Wimbledon 2018: AI uses player emotions to edit highlights
The emotional reactions of top tennis players at Wimbledon will determine which highlights fans get to watch, and how quickly they are available.
Wimbledon and its digital partner IBM have fine-tuned their artificial intelligence (AI) systems this year to help automatically edit the top action.
With an average of three matches per court, per day, video from matches can add up to hundreds of hours of footage.
AI-analysis uses crowd noise, player actions and match data to edit video.
Those video clips are then provided to the organiser of Wimbledon, the All England Lawn Tennis Club, for uploading on its official website, apps, and social media channels.
"Recognising player emotion is based on analysis of the broadcast video, and on looking for gesticulation - so for example fist pumping, arms aloft, hand shaking at the end of a match, and strong demonstrations of emotion such as shouting," says Sam Seddon, Wimbledon client and programme executive at IBM.
But it is not just about player emotion, otherwise there would only be highlights featuring the most animated players.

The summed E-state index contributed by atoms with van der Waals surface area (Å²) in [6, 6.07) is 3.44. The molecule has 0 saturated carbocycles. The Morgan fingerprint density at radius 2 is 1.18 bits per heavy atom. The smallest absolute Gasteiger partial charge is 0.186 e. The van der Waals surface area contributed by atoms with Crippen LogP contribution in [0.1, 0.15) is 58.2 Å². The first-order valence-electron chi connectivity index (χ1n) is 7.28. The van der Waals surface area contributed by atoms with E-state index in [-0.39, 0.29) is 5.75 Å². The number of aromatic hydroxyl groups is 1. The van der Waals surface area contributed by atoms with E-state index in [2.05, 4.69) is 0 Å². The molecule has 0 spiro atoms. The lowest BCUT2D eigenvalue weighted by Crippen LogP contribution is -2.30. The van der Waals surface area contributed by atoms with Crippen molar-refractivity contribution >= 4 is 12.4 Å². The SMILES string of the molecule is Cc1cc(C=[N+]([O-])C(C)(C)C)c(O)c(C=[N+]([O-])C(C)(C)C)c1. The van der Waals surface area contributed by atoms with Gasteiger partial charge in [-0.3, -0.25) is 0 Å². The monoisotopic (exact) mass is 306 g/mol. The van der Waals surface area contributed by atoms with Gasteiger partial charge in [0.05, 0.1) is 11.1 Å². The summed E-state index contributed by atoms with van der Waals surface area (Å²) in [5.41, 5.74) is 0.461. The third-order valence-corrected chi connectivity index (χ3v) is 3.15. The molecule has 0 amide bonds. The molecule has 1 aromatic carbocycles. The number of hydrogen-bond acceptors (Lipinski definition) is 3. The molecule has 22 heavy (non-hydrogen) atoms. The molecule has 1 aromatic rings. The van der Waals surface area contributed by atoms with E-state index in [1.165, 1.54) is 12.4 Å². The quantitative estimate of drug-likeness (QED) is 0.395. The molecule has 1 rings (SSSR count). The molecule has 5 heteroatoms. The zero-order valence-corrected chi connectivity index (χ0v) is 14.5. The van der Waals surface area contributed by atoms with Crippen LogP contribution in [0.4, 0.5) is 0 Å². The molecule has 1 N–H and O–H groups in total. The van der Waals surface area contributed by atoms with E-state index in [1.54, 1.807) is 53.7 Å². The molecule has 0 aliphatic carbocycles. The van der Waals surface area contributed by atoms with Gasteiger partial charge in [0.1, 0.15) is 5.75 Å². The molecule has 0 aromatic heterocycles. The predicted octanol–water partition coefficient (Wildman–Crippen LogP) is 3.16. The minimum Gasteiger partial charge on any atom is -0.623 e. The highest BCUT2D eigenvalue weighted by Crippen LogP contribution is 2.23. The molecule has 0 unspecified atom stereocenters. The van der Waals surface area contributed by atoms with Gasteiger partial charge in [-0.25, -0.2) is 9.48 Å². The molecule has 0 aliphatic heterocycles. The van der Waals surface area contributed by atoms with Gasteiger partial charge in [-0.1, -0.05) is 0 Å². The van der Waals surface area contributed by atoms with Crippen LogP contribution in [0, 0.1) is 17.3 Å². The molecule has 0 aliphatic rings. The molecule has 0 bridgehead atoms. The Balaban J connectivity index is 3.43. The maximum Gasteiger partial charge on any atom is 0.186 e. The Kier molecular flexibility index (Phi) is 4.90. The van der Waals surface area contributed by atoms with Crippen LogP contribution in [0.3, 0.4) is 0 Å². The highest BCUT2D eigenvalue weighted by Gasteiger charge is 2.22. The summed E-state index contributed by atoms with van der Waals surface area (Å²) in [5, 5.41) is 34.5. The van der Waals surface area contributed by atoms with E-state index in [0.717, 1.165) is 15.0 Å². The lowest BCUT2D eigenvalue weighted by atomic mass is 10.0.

"It is a combination of factors - we also look at the level of fan interest in a particular match, match data, and audience applause from during a game."
IBM aims to package up highlights from the six main show courts within five to 10 minutes, when an editorial decision can then be made on whether the package can be published.
It could otherwise take hours to pull together all the available footage into packages.
"This is one of the better commercial uses of a technology that is increasingly being taken up by the established media and also new, social media, players," said Tabitha Goldstaub, co-founder of CognitionX, a platform which provides companies with information on AI.
"Reading the emotions of the crowd the AI will do the laborious work of the editing, freeing the professional up to do the creative part."
IBM Watson's computer is the machine driving the process, using cognitive technology that can processes and understand large amounts of data.
"Watson is an artificial intelligence platform that understands, reasons and learns in a very similar way to a human," says Mr Seddon.
"As a learning system Watson has been taught to better recognise player emotion - increasing the quality of the output, while also increasing speed in turnaround time."
The system also expands the number of potential matches that can be turned into highlights.
The tournament starts on Monday, 2 July, and ends on Sunday, 15 July.